Interested in starting your own entrepreneurial journey but unsure what to expect? Then read up on our interview with Christina Blacken, Founder and Chief Narrative Strategist of The New Quo, located in Brooklyn, NY, USA.

What's your business, and who are your customers?

Studies by neurobiologists and cognitive psychologists estimate unconscious habits drive an average of 50% of our daily activities - influencing how we think, what we say, how we work, and how we connect with one another. This may be ok for routine activities, but when it comes to building diverse relationships, critical thinking, problem-solving, and communication, unconscious habits get in the way. I founded The New Quo, a leadership development, and equity consultancy, to help company leaders disrupt automatic thinking patterns and create more conscious and inclusive practices, habits, and goals through their narrative intelligence, which is the psychological power of story to change behavior. I create transformational learning experiences on the topics of leadership, equity, and behavior change and help emerging and current leaders to use behavioral-science-based narrative techniques to disrupt bias, build better relationships, and communicate new ideas with deeper connection and influence to achieve status-quo-breaking goals.

I've applied this methodology to various equity problems, from social media content moderation to creating equity goals and practices for every area of a business to helping companies create more inclusive language in their content and services. I've trained over 11,500 leaders across 9 industries.

Tell us about yourself

My family was part of the Great Migration of Black Americans from the Southern region of the U.S. and migrated from Memphis, Tennessee, to Utah in the 1950s and 1960s. I grew up in Utah, and my childhood of being a minority religiously, politically, and racially taught me how powerful stories can be in influencing how we treated one another and inspired the work I do now.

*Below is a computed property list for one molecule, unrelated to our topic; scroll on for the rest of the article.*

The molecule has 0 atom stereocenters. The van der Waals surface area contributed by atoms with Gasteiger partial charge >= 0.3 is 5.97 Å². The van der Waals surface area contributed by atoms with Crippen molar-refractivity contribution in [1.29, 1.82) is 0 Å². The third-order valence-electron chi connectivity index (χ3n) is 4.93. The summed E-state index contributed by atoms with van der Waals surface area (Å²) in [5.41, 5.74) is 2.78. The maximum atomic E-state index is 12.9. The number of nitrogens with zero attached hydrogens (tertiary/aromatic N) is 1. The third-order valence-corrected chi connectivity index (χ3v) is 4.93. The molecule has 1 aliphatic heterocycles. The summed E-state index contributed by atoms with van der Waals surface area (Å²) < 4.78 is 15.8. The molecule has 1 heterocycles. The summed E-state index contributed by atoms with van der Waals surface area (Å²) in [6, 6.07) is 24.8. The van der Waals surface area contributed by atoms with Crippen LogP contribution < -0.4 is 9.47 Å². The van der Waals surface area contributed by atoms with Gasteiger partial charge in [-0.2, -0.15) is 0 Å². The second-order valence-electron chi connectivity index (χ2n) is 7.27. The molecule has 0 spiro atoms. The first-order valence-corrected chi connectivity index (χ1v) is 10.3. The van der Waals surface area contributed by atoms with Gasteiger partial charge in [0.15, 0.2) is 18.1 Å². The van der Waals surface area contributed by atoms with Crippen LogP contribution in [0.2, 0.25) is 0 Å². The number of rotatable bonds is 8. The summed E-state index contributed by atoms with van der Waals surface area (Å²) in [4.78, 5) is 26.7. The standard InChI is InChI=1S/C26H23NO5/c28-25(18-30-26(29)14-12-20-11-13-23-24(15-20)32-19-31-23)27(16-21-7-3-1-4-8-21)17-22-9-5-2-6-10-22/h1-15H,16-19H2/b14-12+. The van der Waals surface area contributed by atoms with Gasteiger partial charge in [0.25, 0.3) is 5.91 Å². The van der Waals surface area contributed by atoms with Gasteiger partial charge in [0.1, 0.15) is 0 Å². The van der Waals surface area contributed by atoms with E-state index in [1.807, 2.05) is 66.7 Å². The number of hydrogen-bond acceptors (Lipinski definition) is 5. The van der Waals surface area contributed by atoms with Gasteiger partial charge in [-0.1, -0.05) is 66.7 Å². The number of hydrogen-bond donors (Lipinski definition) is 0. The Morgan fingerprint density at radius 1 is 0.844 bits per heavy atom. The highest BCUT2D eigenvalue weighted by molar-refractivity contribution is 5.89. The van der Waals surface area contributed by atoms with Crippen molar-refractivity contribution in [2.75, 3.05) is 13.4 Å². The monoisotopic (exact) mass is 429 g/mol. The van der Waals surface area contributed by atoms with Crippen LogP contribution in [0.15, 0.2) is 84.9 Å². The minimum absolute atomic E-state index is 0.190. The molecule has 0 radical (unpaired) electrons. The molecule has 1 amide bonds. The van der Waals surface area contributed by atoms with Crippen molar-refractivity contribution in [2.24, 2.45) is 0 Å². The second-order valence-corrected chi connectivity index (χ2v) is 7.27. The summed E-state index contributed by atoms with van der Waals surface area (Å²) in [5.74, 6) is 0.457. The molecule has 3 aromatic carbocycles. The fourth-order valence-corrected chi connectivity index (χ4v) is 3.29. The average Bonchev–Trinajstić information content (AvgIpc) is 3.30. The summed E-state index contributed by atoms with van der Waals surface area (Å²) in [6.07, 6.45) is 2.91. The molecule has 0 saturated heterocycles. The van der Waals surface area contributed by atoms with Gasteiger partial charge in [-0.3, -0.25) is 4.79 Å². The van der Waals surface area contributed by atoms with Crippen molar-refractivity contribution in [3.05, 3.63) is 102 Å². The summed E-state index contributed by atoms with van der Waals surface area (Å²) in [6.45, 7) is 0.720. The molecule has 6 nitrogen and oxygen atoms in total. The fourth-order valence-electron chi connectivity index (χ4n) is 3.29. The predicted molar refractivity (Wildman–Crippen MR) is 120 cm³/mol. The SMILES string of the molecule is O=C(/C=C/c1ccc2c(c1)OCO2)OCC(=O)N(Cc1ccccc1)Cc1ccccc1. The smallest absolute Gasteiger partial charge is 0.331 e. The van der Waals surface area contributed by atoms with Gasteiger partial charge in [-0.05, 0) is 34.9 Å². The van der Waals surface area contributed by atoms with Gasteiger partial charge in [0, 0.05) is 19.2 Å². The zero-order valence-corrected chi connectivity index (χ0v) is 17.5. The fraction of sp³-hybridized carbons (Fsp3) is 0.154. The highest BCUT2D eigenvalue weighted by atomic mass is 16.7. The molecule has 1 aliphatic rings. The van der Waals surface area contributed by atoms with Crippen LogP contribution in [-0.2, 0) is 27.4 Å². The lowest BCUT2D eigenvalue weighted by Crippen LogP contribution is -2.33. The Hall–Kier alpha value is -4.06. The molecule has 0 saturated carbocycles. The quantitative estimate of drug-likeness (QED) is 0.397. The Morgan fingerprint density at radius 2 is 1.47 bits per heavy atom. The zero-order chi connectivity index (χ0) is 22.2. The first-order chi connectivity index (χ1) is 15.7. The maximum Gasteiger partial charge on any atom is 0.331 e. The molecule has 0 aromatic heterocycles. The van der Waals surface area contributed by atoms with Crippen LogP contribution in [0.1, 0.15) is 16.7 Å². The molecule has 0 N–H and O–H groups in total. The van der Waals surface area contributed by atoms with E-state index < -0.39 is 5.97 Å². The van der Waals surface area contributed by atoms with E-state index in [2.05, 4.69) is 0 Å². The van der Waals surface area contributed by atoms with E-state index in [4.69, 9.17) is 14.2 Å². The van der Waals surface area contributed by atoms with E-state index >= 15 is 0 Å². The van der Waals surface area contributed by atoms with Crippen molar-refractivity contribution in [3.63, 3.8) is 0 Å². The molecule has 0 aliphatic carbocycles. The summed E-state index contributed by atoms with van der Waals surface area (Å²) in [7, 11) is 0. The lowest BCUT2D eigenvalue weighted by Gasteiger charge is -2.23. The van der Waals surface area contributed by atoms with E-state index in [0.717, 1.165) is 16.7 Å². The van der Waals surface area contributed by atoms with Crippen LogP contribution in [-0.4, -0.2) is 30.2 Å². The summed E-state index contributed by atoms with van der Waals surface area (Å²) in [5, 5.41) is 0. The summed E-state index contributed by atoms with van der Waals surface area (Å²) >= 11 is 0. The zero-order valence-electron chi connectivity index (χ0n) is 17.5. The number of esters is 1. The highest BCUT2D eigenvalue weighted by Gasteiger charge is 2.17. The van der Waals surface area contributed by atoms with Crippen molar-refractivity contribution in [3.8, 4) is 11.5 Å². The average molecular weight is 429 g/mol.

In my career, before starting The New Quo, I spent 10 years using storytelling to change behavior in various roles and industries, from motivating 300k young people to get involved in various social causes, to closing 6.5 million in sales with various teams I worked with all through using narrative and building story campaigns. Every time I began to shift my own narratives and beliefs about myself, my work, and my life and shared that with others, dramatic growth and change occurred.

I founded The New Quo, which is a leadership and equity consultancy that uses behavioral-science-based communication and storytelling strategies to help organizations and individuals transform behavior and build inclusive communities. I began to teach the power of narrative intelligence as a radical tool of change that everyone can access and leverage for personal transformation and reaching their full potential as leaders after seeing its impact on my corporate life and personal life.

Do you have daily rituals for work / wellness / fitness / mindfulness?

Meditation: I practice different forms of meditation daily to reduce stress, rumination, and distraction. One is box breathing - where you breathe in for a count of 4, hold your breath for another four counts, and breathe out for four counts. This technique has been shown in research to significantly reduce stress and improve focus. Another type of meditation I engage with a few times a day is open awareness meditation, where you just focus on the environment in the present, taking in the sights, sounds, sensations, and thoughts as they come up. This is great for creativity, reducing anxiety, and just being aware of the current moment. The last one I use from time to time is guided meditation or sound baths, which help with relaxation and sleep.

Writing: In all of my training and courses on leadership and DEI, I encourage self-reflection exercises because they are a powerful practice for bringing the unconscious to the conscious and for processing experiences and emotions. I take notes of ideas, emotions, reflections, and observations throughout my day as a ritual to improve my positive thinking and self-awareness and to deal with tough experiences. I also read back on my old writings to reflect on past experiences and challenging emotions to see how I have progressed or changed. 

What's your biggest accomplishment as a business owner?

In 2020 Nextdoor, a social app that connects neighbors, put out an RFP asking for support in the challenges of moderating content in our continuously polarized and hostile social climate. I created and am still managing an Inclusive Moderation Course to train and support their moderators, designed from my training IP. The course helps Nextdoor moderators facilitate respectful conversations by learning the history and psychology of both conscious and unconscious bias and gives them best practices for building inclusive, respectful, and kind communities—both on Nextdoor and in the real world.